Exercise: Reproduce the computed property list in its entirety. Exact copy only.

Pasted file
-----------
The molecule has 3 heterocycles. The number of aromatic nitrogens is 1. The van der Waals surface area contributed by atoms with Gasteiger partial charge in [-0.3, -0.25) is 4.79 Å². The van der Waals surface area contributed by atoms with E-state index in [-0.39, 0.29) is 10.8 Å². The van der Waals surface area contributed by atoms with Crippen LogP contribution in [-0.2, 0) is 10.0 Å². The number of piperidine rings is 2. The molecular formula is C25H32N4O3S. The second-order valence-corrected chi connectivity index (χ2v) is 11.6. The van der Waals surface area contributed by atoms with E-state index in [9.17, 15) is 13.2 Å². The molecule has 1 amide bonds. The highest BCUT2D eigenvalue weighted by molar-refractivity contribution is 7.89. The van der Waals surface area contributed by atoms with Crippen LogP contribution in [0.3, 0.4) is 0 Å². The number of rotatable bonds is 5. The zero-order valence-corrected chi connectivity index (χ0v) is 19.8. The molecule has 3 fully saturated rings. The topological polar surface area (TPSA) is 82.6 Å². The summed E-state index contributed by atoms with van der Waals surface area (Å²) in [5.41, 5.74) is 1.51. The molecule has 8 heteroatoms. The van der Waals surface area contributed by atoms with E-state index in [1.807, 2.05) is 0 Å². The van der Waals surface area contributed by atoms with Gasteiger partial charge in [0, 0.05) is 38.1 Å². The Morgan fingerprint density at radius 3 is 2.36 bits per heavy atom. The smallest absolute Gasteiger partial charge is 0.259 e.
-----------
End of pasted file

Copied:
The molecule has 3 heterocycles. The number of aromatic nitrogens is 1. The van der Waals surface area contributed by atoms with Gasteiger partial charge in [-0.3, -0.25) is 4.79 Å². The van der Waals surface area contributed by atoms with E-state index in [-0.39, 0.29) is 10.8 Å². The van der Waals surface area contributed by atoms with Crippen LogP contribution in [-0.2, 0) is 10.0 Å². The number of piperidine rings is 2. The molecular formula is C25H32N4O3S. The second-order valence-corrected chi connectivity index (χ2v) is 11.6. The van der Waals surface area contributed by atoms with E-state index in [9.17, 15) is 13.2 Å². The molecule has 1 amide bonds. The highest BCUT2D eigenvalue weighted by molar-refractivity contribution is 7.89. The van der Waals surface area contributed by atoms with Crippen LogP contribution in [0.3, 0.4) is 0 Å². The number of rotatable bonds is 5. The zero-order valence-corrected chi connectivity index (χ0v) is 19.8. The molecule has 3 fully saturated rings. The topological polar surface area (TPSA) is 82.6 Å². The summed E-state index contributed by atoms with van der Waals surface area (Å²) in [5.41, 5.74) is 1.51. The molecule has 8 heteroatoms. The van der Waals surface area contributed by atoms with E-state index in [1.807, 2.05) is 0 Å². The van der Waals surface area contributed by atoms with Gasteiger partial charge in [0, 0.05) is 38.1 Å². The Morgan fingerprint density at radius 3 is 2.36 bits per heavy atom. The smallest absolute Gasteiger partial charge is 0.259 e.